A thoroughly enjoyable read and one that is sure to enthrall you from cover to cover, an excellent window into an epic cycle but is also neatly wrapped up in an initial trilogy should you wish to leave it at that.

The Kingkiller Chronicles by Patrick Rothfuss

I would not be able to permit myself to talk good fantasy books if I did not mention The Kingkiller Chronicles by Patrick Rothfuss. The novels follow a young man named Kvothe, a mysterious individual running a tavern in an out of the way village when he is happened upon by a man looking for him to tell his story, after some convincing he does just that. And so each book is a day of Kvothe telling his tale, with breaks in the first person narrative as Kvothe rests from his storytelling.

The first book is The Name of the Wind, the second is The Wise Man’s Fear and Patrick Rothfuss is currently working on the final instalment. Rothfuss’ elegant and elaborate prose will draw you into this book and the compelling story of Kvothe will keep you there. The magic within Rothfuss’ world is based on energy manipulation rather than outright magery, called ‘Sympathy’ it connects objects together and then uses energy manipulation to effect changes on the object.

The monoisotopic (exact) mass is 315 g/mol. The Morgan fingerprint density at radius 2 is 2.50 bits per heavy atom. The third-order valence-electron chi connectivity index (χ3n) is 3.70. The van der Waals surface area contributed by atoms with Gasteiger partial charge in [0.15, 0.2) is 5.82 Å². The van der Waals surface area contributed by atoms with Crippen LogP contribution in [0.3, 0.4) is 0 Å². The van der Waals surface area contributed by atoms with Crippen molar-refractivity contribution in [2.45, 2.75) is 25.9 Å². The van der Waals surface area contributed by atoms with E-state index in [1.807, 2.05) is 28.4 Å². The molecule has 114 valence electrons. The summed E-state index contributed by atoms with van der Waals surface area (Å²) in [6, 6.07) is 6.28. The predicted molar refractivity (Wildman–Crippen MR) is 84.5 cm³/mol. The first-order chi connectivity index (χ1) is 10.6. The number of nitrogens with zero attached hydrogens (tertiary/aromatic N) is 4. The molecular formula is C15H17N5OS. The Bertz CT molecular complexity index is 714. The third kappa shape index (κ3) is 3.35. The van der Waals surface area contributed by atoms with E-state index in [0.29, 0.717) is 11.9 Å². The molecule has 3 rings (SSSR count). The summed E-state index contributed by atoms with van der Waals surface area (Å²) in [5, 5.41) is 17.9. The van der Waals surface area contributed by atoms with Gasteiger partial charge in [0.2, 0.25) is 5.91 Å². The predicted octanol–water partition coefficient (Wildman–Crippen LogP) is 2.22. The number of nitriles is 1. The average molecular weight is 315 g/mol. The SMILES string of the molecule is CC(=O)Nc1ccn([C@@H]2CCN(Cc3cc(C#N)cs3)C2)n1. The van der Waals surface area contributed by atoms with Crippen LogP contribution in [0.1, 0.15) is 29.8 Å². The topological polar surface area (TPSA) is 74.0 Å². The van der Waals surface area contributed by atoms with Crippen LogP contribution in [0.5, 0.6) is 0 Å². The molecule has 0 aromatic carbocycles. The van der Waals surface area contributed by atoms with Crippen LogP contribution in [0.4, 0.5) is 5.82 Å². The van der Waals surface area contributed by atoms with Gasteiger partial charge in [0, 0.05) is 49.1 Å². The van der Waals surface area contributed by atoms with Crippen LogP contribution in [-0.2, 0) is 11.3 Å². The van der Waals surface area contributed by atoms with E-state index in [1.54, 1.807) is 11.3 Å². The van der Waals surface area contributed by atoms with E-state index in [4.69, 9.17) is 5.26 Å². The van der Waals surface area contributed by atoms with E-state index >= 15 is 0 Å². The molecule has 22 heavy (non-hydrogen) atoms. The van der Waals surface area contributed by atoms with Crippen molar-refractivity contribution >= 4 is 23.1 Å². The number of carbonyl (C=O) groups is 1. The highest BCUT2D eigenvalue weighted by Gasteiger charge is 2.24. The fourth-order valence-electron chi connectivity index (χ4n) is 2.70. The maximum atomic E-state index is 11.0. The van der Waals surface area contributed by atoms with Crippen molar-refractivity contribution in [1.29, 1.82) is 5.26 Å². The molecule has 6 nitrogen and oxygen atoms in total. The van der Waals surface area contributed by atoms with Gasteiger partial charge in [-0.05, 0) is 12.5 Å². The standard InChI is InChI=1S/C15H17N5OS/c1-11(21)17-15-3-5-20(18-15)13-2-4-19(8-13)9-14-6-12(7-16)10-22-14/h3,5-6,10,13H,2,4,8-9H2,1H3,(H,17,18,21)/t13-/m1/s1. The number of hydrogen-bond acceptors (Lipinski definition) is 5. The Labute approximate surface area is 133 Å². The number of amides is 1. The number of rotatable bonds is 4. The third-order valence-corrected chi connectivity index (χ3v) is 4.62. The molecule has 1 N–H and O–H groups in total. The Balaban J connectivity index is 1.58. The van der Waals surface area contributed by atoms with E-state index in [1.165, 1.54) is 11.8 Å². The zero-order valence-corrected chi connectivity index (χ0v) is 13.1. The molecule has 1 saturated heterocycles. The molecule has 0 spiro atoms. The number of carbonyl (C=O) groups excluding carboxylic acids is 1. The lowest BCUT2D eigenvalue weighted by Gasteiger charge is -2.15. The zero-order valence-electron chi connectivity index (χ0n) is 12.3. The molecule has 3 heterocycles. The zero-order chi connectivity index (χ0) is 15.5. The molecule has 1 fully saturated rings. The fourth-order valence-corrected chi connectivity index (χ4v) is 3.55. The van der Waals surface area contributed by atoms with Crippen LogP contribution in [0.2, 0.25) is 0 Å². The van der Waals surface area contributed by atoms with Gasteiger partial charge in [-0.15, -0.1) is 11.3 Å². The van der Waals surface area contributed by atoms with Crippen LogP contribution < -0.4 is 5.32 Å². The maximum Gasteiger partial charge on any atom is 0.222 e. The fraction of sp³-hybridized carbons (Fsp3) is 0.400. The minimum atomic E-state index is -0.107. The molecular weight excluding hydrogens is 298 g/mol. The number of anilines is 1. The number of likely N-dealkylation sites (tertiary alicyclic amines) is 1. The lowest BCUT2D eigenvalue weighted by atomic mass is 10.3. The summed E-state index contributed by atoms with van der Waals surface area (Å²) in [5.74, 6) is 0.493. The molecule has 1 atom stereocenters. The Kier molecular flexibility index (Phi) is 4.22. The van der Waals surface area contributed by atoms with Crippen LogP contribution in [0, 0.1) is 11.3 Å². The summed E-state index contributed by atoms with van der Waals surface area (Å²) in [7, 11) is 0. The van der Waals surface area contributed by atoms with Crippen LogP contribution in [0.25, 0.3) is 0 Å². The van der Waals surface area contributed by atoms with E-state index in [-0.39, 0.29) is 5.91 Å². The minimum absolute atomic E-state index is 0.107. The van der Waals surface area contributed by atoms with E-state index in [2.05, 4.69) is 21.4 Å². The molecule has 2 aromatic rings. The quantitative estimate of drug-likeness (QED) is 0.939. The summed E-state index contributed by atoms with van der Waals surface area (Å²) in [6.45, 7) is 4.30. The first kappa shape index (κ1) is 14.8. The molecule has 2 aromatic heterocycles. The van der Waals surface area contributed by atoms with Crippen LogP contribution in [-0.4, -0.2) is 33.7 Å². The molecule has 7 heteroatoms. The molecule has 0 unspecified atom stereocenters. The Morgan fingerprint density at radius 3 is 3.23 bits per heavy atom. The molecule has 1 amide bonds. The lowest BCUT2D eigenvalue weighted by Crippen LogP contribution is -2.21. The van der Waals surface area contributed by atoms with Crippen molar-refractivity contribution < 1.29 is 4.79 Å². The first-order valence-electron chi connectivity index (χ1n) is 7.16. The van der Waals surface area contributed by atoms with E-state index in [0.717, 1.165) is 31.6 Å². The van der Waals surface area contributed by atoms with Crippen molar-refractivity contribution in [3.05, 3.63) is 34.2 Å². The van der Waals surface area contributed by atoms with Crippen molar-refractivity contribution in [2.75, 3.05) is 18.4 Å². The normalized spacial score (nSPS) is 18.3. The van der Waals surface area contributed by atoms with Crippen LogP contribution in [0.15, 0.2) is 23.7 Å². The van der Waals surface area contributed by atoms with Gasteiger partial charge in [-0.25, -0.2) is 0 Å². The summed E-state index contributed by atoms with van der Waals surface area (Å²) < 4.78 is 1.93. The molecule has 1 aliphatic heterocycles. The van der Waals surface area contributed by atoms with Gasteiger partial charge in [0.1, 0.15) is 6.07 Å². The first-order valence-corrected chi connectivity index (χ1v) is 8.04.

The Name of the Wind is most certainly my favourite book of all time, the prose are phenomenal and you know that every word in the book has been placed there with extreme forethought and expert precision by Rothfuss.

So there you have it! My few suggestions for anyone wanting to begin reading in the fantastical world of fantasy if they’re not sure where to start! Most of these choices give you the option to read as little or as much as you like, in particular The Dresden Files and the Discworld series is perfect for jumping in and out of as you like.

If you have any other suggestions please let me know! 

Until next time, be well, be kind, and have fun!